Eoghan Dalton Reports

The decision to demolish the Flour Mill on the North Quays means the “last remaining tangible link to a site which was part of the thriving maritime history of Waterford” will soon be no more, as one former worker at the site described it.
From Independent Councillor Cha O’Neill’s point of view, this is a necessary if regretful act so as to move the final pieces into place for the long awaited development of the North Quays.
“It’s time to bite the bullet,” he told a special Metropolitan Council meeting last week, after which Councillors voted unanimously to proceed with the demolition.

Set for demolition: the Hennebique Building on the North Quay.

Set for demolition: the Hennebique Building on the North Quay.

Waterford City & County Council (WCCC) received many submissions raising concerns and offering suggestions on how the building could be preserved and even find its place among the multi-million euro work due to take place on the site.
However, Council management formed their decision on the basis that to restore the structure to public use, it would require stripping away much of the architectural integrity of the building.
Perhaps unsurprisingly, many submissions came from historical and heritage organisations. Several noted how the site played host to significant parts of the city’s industrial past, including White’s Shipyard, grain stores, a water powered mill and a box factory.

The former worker at the R & H Hall quoted previously is Michael Maher, currently a member of Waterford Archaeological and Historical Society (WAHS).
While he explained in his submission that he was delighted to see the North Quays being developed, he feels that demolishing the building will be “contrary to all the aspirations/policies in the draft North Quays Master Plan,” where it indicated the Hennebique would be considered in all future plans.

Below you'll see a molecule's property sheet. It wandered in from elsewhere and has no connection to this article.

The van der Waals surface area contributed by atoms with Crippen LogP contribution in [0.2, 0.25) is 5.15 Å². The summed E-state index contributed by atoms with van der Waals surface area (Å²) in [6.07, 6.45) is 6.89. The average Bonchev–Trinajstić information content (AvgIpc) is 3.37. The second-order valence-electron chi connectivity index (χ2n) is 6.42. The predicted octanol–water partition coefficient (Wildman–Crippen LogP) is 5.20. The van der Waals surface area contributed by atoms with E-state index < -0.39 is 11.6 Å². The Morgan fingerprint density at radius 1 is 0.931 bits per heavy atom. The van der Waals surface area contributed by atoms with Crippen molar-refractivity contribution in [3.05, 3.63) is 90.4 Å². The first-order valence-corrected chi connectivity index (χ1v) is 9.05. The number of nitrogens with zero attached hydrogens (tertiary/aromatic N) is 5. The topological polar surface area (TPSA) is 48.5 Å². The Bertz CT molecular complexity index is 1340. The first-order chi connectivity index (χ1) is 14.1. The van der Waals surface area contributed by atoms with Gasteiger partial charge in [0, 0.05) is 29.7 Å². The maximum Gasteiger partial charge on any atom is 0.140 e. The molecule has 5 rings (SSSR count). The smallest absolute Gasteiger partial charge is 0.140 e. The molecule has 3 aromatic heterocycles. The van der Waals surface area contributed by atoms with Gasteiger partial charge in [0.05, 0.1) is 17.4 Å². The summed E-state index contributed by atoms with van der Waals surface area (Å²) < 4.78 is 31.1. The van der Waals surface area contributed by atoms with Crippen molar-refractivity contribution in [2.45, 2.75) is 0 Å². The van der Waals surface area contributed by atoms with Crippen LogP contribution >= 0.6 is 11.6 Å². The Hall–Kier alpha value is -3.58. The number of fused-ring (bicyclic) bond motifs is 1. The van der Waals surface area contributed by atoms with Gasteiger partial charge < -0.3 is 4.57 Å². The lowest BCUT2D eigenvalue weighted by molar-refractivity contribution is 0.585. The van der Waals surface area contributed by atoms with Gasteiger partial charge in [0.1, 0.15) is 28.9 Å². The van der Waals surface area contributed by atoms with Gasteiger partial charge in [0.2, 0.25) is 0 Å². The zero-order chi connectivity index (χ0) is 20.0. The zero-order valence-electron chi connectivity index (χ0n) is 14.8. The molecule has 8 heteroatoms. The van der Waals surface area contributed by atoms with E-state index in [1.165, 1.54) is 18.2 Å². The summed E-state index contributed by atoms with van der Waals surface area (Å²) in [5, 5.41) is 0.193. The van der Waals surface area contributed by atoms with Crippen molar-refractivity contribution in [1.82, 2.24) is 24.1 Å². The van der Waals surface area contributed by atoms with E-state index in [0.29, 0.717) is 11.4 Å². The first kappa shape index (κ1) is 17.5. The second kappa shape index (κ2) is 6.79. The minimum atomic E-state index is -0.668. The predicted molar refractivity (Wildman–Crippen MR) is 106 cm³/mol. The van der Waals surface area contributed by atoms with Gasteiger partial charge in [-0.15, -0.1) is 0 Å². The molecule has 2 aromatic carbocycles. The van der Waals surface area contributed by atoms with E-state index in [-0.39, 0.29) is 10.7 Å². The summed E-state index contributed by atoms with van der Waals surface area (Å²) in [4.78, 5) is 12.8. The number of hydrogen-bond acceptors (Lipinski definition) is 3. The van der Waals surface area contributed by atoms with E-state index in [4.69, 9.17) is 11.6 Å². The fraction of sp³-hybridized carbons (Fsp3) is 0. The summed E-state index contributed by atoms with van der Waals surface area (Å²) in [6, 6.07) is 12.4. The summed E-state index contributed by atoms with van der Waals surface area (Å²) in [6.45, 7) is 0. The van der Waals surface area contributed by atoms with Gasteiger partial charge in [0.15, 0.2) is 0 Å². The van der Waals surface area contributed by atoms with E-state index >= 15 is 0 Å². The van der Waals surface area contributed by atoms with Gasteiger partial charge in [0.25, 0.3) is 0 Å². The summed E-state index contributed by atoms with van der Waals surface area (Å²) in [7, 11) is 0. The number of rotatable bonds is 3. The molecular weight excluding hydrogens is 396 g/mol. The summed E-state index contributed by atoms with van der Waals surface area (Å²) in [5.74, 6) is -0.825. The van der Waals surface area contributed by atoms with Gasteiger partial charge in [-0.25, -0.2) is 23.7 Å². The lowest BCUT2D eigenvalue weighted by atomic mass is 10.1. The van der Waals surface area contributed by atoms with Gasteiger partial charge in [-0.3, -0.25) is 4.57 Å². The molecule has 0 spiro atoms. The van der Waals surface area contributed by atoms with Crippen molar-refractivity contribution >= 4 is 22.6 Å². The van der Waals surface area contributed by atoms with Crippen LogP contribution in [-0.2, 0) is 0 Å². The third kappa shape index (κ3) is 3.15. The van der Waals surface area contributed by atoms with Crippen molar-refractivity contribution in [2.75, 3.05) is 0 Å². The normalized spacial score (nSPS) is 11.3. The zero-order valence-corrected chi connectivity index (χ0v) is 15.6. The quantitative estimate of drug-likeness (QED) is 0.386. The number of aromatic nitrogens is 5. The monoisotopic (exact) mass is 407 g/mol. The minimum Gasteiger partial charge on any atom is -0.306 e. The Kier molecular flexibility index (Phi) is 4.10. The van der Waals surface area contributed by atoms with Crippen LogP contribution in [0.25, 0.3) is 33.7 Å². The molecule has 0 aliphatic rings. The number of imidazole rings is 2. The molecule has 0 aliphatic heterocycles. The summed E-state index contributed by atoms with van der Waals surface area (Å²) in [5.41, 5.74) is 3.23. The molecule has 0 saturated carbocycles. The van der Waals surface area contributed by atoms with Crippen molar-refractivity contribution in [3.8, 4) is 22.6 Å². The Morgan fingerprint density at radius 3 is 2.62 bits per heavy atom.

The nine-storey flat-roof building, constructed in 1905, was innovatively designed, with it only the second such time these advanced techniques were used in Ireland at that time.

Mr Maher cited the example of Tullamore DEW in County Offaly, where the old Bond Store is now a “well kept and successful” visitor centre with a floor to ceiling height that is less than that of the Hennebique (2,000mm in Offaly compared to 2,650mm on the North Quays, but with the top floor of the Flour Mill having a 3,800mm height). Mr Maher attached a photo showing himself in the Bond Store which, as well as having a number of ‘Mind Your Head’ signs, is also stocked with goods and contains a seating area for a café.
He concluded his submission by pointing to the example of the Granary on the corner of Merchants Quay and Hanover Street: “The original entrances to the building from the Quay and Hanover Street were widened and raised to accommodate modern transport. With large timber sliding doors, RSJ heads and concrete surrounds, the entrances were functional but made the building look so ugly. [Renovations in 1998] included reserving the damage done to the entrances and restoring the tooled limestone door cases and restoring all the surrounding stonework.

“Since its restoration it has housed Waterford Museum of Treasures and Tourist Office. Today it is home to the School of Architecture of WIT and remains an important landmark in the centre of the city and is an attractive addition to the streetscape of Merchants Quay.
“Whilst the Hennebique Warehouse may not be worthy of veneration, it most definitely a representative symbol of the history and heritage of this site. Not only is it listed in the National Inventory of Architectural Heritage as a building of National Importance, it was part of the fabric of a once thriving site which gave employment to people from Ferrybank, the city and surrounding areas, in some cases, to two and sometimes three generations of the one family and it contributed to the social and economic life of the city for over 100 years. While it stands it will be a palpable link to the heritage of the site, the port and indeed, the city.”